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Use the “Three Close Reads” approach as you watch the video below.
Use the “Three Close Reads” approach as you watch the video below (next in the lineup!). If you want to learn more about this strategy, click here.

First read: preview and skimming for gist

Before you watch, you should skim the transcript first. The skim should be very quick and give you the gist (general idea) of what the video is about. You should be looking at the title, thumbnails, pictures, and first few seconds of the video for the gist.

Second read: key ideas and understanding content

Now that you’ve skimmed the video transcript and taken a quick peek at the video, you should preview the questions you will be answering. These questions will help you get a better understanding of the concepts and arguments that are presented in the video. Keep in mind that when you watch the video, it is a good idea to write down any vocab you read or hear that is unfamiliar to you.
By the end of the second close read, you should be able to answer the following questions:
  1. How does this video define nationalism?
  2. What did Benedict Anderson mean when he called the nation an “imagined political community”?
  3. According to the video, where did nationalism begin and how did it spread?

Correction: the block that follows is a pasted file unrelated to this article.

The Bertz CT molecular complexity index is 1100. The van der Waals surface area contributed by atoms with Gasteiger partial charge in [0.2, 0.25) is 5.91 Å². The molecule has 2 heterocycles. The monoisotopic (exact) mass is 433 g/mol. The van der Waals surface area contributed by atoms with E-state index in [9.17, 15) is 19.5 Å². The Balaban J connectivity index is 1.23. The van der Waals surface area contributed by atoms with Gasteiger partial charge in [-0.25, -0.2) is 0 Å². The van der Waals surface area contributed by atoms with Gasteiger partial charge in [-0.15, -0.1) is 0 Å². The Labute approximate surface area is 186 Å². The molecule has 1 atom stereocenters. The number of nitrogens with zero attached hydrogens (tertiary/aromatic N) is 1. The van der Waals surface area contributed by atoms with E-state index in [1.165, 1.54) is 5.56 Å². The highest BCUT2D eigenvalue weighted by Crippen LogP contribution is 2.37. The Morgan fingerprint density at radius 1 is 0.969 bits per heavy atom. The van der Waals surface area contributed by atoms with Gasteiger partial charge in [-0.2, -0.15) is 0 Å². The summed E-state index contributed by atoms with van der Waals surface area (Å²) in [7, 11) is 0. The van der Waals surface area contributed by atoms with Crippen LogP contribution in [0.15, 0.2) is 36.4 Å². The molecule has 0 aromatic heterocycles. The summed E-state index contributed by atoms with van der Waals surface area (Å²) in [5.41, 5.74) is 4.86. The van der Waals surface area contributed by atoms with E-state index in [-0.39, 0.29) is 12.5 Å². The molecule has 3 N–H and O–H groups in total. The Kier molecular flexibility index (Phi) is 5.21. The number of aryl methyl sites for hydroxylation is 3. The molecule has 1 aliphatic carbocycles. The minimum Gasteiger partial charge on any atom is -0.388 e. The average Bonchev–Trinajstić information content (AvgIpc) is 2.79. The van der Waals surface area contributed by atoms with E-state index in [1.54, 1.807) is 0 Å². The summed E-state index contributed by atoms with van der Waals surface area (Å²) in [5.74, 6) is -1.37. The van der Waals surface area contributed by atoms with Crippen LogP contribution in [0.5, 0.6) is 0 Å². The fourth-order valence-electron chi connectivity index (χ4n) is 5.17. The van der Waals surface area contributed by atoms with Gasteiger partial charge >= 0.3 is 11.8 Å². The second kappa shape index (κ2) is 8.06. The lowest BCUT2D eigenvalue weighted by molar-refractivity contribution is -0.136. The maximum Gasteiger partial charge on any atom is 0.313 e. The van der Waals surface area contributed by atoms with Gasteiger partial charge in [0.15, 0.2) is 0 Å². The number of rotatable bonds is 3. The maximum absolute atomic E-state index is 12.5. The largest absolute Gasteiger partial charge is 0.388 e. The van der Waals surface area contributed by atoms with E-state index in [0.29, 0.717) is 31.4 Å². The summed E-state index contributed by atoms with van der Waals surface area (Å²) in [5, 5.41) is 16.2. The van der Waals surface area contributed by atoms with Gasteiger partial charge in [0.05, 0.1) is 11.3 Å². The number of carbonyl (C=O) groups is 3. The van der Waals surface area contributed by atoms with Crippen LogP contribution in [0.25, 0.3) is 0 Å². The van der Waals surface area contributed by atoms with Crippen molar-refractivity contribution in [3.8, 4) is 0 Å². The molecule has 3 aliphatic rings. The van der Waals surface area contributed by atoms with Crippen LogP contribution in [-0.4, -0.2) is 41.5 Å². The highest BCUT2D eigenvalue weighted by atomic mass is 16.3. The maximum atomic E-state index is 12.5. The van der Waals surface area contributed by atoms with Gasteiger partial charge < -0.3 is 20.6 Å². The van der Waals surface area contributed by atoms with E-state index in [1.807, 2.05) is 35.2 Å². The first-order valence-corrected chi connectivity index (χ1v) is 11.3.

4. How did nationalism contribute to the extreme violence of the twentieth century?
  5. How do nationalists construct ideas about their nation?
  6. What is some evidence referenced in this video as to whether nationalism is good or bad?

Third read: evaluating and corroborating

Finally, here are some questions that will help you focus on why this video matters how it connects to other content you’ve studied.
At the end of the third read, you should be able to respond to these questions:
  1. The opening quote of this video is by the American novelist Kurt Vonnegut. In the quote, Vonnegut warns that “We are what we pretend to be, so we must be careful about what we pretend to be.” Why do you think this quote was included in this video?
  2. This video is pretty clear about nationalism’s impacts on communities. What are some ways that nationalism affected networks and production and distribution?
Now that you know what to look for, it’s time to watch! Remember to return to these questions once you’ve finished watching.

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